While GRiD products are all designed and built to the highest of military standards and are best-in-class when it comes to ruggedness, customers’ different requirements will dictate whether a tablet or a laptop will best suit their particular needs. In this blog we look at the different features of each, and why consulting a military computing expert will help you select the best product for your requirement.
Deciding whether to buy a laptop or a tablet may sound like a simple decision to make, but it is not always obvious which one is the most suitable, particularly when it comes to choosing a military-grade device.
There are benefits to each type of system, and a user’s requirements can influence which one to select. Processing power, data input requirements, and the mission it will eventually be used for, are just a few considerations that have to be taken into account when selecting the most suitable type of computer for your needs.
Tablet vs. laptop: a history
So what is the difference between a tablet and a laptop?
This may be a question that doesn’t even need asking anymore owing to the ubiquity of both computer types, but nevertheless it is worth outlining the difference so that we are clear about what we are discussing. A laptop is a hinged ‘clamshell’ device with a screen and a (permanently attached) physical keyboard for data input, whereas a tablet only includes a screen that serves as both the display and the data entry point.
And despite the name, our ruggedised laptops are almost never used on a lap like commercial devices, but are instead portable versions of a desktop computer that are used when a physical keyboard is needed.
As most people will know, laptops were developed before tablets; but what is less well known is that GRiD actually created the very first laptop!
Development of the GRiD Compass began in 1979, and it paved the way for not only GRiD’s current family of rugged military laptops, but also laptops as everybody knows them today.
Developed by our predecessor, GRiD Systems Corporation, the Compass was created for NASA, and was the first portable computer to feature the clamshell design (the screen folds flat onto the keyboard) that has become synonymous with laptops today.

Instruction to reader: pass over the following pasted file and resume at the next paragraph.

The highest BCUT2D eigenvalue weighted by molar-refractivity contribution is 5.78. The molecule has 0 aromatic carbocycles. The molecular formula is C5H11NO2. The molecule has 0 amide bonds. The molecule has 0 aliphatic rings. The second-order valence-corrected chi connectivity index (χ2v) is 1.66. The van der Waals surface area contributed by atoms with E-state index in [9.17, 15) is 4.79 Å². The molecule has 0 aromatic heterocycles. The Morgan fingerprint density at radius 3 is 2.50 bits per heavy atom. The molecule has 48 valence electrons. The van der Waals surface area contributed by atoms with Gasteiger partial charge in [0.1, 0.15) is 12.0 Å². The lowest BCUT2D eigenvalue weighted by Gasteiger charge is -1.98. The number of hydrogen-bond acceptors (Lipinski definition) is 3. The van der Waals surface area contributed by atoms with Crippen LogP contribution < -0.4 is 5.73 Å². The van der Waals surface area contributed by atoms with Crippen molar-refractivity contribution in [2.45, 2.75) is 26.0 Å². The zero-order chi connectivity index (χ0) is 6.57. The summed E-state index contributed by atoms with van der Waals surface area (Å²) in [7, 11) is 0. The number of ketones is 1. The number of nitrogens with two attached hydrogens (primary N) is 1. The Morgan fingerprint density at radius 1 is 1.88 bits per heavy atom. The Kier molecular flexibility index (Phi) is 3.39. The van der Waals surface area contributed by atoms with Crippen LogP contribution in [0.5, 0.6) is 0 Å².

The laptop was used on the Space Shuttle throughout the 1980s, and this new era of portable computing not only changed the way that governments carried out mission-critical tasks, but as the technology developed and became more commercialised, it made computers transportable for everybody.
Rise of the tablet
It was some 10 years later that the next generational shift in computing came with the introduction of the tablet, removing the keyboard from the design. This made the device even more portable than a laptop.
The first commercially successful tablet was developed by – you guessed it – GRiD! Released in 1989, the GRiDPad 1900 featured a 10” display, weighed 2kg, and had a touchscreen that was operated using a stylus.
The appetite for tablet computers started with the GRiDPad family of devices, and nobody has looked back since, with this type of device now very common in many households with the introduction of devices such as the Apple iPad in 2010.
Today GRiD’s family of tablets and laptops looks very different to those early designs, but the innovative and pioneering approach to rugged computing still remains.
Choosing your device
One of the primary reasons for choosing a laptop is the need for a physical keyboard. A hybrid option is available for commercial applications, and it is common for a tablet to be turned into a laptop of sorts by connecting a Bluetooth keyboard. This would not be an option for rugged computers, however.